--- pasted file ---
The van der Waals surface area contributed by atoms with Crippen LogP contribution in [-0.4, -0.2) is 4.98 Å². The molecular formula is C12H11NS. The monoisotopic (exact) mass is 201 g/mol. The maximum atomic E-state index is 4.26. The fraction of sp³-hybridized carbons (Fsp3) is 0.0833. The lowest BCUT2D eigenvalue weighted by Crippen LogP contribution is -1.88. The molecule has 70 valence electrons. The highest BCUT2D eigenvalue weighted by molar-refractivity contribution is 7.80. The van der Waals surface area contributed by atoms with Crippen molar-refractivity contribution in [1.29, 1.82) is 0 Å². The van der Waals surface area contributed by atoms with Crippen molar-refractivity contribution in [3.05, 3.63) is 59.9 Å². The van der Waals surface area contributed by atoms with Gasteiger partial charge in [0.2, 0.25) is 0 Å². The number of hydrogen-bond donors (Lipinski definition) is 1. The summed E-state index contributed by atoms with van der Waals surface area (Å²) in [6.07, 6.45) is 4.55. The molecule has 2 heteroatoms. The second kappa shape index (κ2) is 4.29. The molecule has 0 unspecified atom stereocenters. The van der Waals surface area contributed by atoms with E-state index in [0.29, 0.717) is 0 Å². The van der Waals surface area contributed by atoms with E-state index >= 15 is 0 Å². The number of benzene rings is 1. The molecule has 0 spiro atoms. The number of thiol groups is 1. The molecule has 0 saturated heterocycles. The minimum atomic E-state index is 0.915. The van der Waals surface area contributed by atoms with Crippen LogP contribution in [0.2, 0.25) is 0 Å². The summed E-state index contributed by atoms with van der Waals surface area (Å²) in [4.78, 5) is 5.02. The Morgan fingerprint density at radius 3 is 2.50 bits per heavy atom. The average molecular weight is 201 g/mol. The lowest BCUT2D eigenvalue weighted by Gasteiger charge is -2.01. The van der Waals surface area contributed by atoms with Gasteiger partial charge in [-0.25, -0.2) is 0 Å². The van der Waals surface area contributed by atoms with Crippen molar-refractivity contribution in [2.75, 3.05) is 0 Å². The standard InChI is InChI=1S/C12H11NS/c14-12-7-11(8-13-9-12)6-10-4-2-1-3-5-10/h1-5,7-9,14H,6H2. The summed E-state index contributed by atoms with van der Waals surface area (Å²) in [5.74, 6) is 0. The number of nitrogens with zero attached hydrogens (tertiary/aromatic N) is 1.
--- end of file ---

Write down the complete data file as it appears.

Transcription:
The van der Waals surface area contributed by atoms with Crippen LogP contribution in [-0.4, -0.2) is 4.98 Å². The molecular formula is C12H11NS. The monoisotopic (exact) mass is 201 g/mol. The maximum atomic E-state index is 4.26. The fraction of sp³-hybridized carbons (Fsp3) is 0.0833. The lowest BCUT2D eigenvalue weighted by Crippen LogP contribution is -1.88. The molecule has 70 valence electrons. The highest BCUT2D eigenvalue weighted by molar-refractivity contribution is 7.80. The van der Waals surface area contributed by atoms with Crippen molar-refractivity contribution in [1.29, 1.82) is 0 Å². The van der Waals surface area contributed by atoms with Crippen molar-refractivity contribution in [3.05, 3.63) is 59.9 Å². The van der Waals surface area contributed by atoms with Gasteiger partial charge in [0.2, 0.25) is 0 Å². The number of hydrogen-bond donors (Lipinski definition) is 1. The summed E-state index contributed by atoms with van der Waals surface area (Å²) in [6.07, 6.45) is 4.55. The molecule has 2 heteroatoms. The second kappa shape index (κ2) is 4.29. The molecule has 0 unspecified atom stereocenters. The van der Waals surface area contributed by atoms with E-state index in [0.29, 0.717) is 0 Å². The van der Waals surface area contributed by atoms with E-state index >= 15 is 0 Å². The number of benzene rings is 1. The molecule has 0 spiro atoms. The number of thiol groups is 1. The molecule has 0 saturated heterocycles. The minimum atomic E-state index is 0.915. The van der Waals surface area contributed by atoms with Crippen LogP contribution in [0.2, 0.25) is 0 Å². The summed E-state index contributed by atoms with van der Waals surface area (Å²) in [4.78, 5) is 5.02. The Morgan fingerprint density at radius 3 is 2.50 bits per heavy atom. The average molecular weight is 201 g/mol. The lowest BCUT2D eigenvalue weighted by Gasteiger charge is -2.01. The van der Waals surface area contributed by atoms with Gasteiger partial charge in [-0.25, -0.2) is 0 Å². The van der Waals surface area contributed by atoms with Crippen molar-refractivity contribution in [2.75, 3.05) is 0 Å². The standard InChI is InChI=1S/C12H11NS/c14-12-7-11(8-13-9-12)6-10-4-2-1-3-5-10/h1-5,7-9,14H,6H2. The summed E-state index contributed by atoms with van der Waals surface area (Å²) in [5.74, 6) is 0. The number of nitrogens with zero attached hydrogens (tertiary/aromatic N) is 1.